preparation: 1.Put all ingredients in a bowl and stir to distribute spices. 2.Put the mixture through the Green Power machine using the blank screen and without the outlet adjusting knob (homogenizing). For the Champion you would also use the blank screen (homogenizing). 3.Form into loaves (not more than 1-1/2 inches thick) and dehydrate 6-16 hours. We usually form it into 2 medium-size loaves or 4-6 little loaves.
The resulting bread is crunchy on outside, moist on inside and nice and fermenty tasting – a little like rye-sourdough.
2. Wheat Essene Bread with Raisins and Dates
(I think this is from Light Eating from Survival except in LEFS she doesn’t give any measurements.)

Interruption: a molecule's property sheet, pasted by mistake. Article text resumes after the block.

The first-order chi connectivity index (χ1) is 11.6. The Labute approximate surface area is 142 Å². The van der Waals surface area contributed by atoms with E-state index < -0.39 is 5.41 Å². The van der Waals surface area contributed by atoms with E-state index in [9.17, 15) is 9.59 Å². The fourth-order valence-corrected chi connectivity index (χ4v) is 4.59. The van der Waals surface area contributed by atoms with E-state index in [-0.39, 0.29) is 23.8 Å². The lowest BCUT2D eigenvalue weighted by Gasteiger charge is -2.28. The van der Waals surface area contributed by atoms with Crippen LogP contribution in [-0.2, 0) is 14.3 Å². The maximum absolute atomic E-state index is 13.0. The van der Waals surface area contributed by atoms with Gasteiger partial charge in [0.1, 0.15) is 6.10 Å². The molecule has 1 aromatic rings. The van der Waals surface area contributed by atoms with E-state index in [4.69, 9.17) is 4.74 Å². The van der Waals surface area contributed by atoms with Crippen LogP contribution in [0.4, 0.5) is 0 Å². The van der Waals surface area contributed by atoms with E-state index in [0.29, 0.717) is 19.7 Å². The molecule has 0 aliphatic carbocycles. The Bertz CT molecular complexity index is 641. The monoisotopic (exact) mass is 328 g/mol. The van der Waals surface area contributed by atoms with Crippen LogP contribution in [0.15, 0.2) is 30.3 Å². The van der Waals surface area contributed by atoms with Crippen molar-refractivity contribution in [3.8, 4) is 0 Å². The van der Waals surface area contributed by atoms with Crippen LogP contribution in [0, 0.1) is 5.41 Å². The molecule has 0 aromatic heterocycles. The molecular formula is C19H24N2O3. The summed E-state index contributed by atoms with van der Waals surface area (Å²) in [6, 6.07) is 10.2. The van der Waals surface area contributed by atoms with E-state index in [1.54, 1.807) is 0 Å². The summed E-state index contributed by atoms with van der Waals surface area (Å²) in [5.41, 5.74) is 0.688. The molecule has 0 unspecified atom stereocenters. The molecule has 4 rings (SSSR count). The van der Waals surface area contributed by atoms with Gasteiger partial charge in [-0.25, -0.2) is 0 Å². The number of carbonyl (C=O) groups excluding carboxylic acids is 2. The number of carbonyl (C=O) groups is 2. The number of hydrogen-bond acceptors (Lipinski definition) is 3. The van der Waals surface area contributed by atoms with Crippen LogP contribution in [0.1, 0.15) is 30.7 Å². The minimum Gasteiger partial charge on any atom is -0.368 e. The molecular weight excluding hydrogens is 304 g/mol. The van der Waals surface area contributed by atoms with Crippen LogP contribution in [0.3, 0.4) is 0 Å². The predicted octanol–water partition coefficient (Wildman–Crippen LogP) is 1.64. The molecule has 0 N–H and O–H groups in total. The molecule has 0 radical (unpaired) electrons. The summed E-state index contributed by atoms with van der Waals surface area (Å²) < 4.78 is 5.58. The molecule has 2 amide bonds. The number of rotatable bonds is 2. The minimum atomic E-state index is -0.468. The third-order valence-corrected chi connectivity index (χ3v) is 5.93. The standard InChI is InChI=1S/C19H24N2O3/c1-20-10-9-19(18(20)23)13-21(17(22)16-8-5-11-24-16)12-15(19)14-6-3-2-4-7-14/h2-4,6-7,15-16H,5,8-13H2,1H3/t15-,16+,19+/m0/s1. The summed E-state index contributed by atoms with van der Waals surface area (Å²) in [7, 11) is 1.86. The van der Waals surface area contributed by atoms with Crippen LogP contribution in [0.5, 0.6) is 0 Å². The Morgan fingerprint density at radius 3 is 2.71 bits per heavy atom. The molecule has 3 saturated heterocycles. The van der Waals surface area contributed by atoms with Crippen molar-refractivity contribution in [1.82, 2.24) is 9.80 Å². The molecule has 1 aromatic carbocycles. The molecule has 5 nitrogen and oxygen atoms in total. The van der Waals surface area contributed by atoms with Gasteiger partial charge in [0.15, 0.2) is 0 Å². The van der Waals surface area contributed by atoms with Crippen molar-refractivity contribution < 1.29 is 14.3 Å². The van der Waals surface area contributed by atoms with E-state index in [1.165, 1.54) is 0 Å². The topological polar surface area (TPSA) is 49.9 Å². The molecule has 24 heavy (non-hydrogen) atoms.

2 cups sprouted wheat berries (with little tails – less than 1/4 inch long) 1/2 cup chopped dates 1/2 cup soaked raisins
Preparation: 1.Stir all ingredients together. 2.Put the mixture through the Green Power machine using the blank screen and without the outlet adjusting knob (homogenizing). For the Champion you would also use the blank screen (homogenizing). 3.Form into loaves (not more than 1-1/2 inches thick) and dehydrate 6-16 hours. We usually form it into 2 small loaves.
The resulting bread is crunchy on outside, moist on inside and sweet. We use a Harvest Savor dehydrator from Vita-Mix – results have been great – it doesn’t have a temp control and I don’t remember what the max temp is – less than 108though – it feels barely warm to the touch even after it’s been on or 2 days. Nice thing about these recipes is that I’ve also dehydrated them in the sun with great results. Happy essene-ing. Any questions, please ask.